Having remembered our previous luck, we managed to arrive at the airport quite a bit earlier, and were thrilled to find the ticker counter line was at least 75-people deep, moving molasses slow. Again. The good news was, this time we had booked an 8:00 pm flight home, so our kids were nice and tired. The mile-long wait at the ticket counter this time was even better than the one on our first trip, because now we got to practice our parent-child communication skills on children who had become deaf from fatigue. Dr. Spock may have a replacement in my husband and I, because we came up with things to keep our kids busy during that hour-long wait to get to the ticket counter that may have been illegal in some countries. And we didn’t even have to give them sedatives! So thanks, again, for that opportunity to enrich my parenting career with some troubleshooting exercises. Really, top-drawer on Spirit Airlines’ part.
Imagine my glee, then, when the ticket agent confirmed that the flight was, in fact, delayed almost six hours. My colicky 6-month old was even more excited, because he absolutely adores the sound of his thundering screams in the echoing halls of an airport. Six hours of piercing cries at supersonic decibels? Oh, boy!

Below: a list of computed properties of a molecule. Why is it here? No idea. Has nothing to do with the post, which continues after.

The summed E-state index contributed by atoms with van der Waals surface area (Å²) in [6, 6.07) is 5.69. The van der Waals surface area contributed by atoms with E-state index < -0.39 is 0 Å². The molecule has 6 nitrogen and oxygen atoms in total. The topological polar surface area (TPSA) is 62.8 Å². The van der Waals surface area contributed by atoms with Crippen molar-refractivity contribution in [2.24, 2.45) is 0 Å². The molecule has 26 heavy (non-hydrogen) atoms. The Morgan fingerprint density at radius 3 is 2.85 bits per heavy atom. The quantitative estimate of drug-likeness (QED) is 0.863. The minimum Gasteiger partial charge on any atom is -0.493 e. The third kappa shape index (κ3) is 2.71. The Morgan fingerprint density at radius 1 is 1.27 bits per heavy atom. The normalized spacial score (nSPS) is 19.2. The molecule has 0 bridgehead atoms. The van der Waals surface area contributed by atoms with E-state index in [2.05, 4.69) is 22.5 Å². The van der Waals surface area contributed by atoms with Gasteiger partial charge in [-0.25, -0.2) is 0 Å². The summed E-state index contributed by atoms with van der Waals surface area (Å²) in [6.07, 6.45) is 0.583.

We did truly appreciate the food vouchers we received. Being given coupons for food that essentially expired within an hour of our arrival gave us the thrilling experience of a flash-picnic. Since the only restaurants that were open would close 4 hours before our flight would leave, we got to play toddler-barf-roulette with our daughter, and see how much we could stuff her with chicken nuggets without making her vomit. We learned that seven nuggets are enough to keep her full until the flight ***, without the hefty spew from an over-stuffed belly. So although I was near tears for the duration of our delay, between my son screaming and my daughter drunk-hyper from fatigue, I am grateful that the experience did not end in bile.
I was delighted when my daughter and several other young girls formed a new friendship during their airport slumber party, and highly enjoyed running herd on my slap-happy child for the evening. Having nowhere to eat, sleep, or find entertainment for my boisterous little one was a real bonding experience for my husband and I, and we wouldn’t trade it for the world. We had been considering a couple’s retreat to rekindle our flame, but instead received a two-fer in that hostage situation at O’Hare airport. It was like our own personal game of “Naked and Afraid: Airport Edition,” but we had to stay dressed. Oh, joy of joys!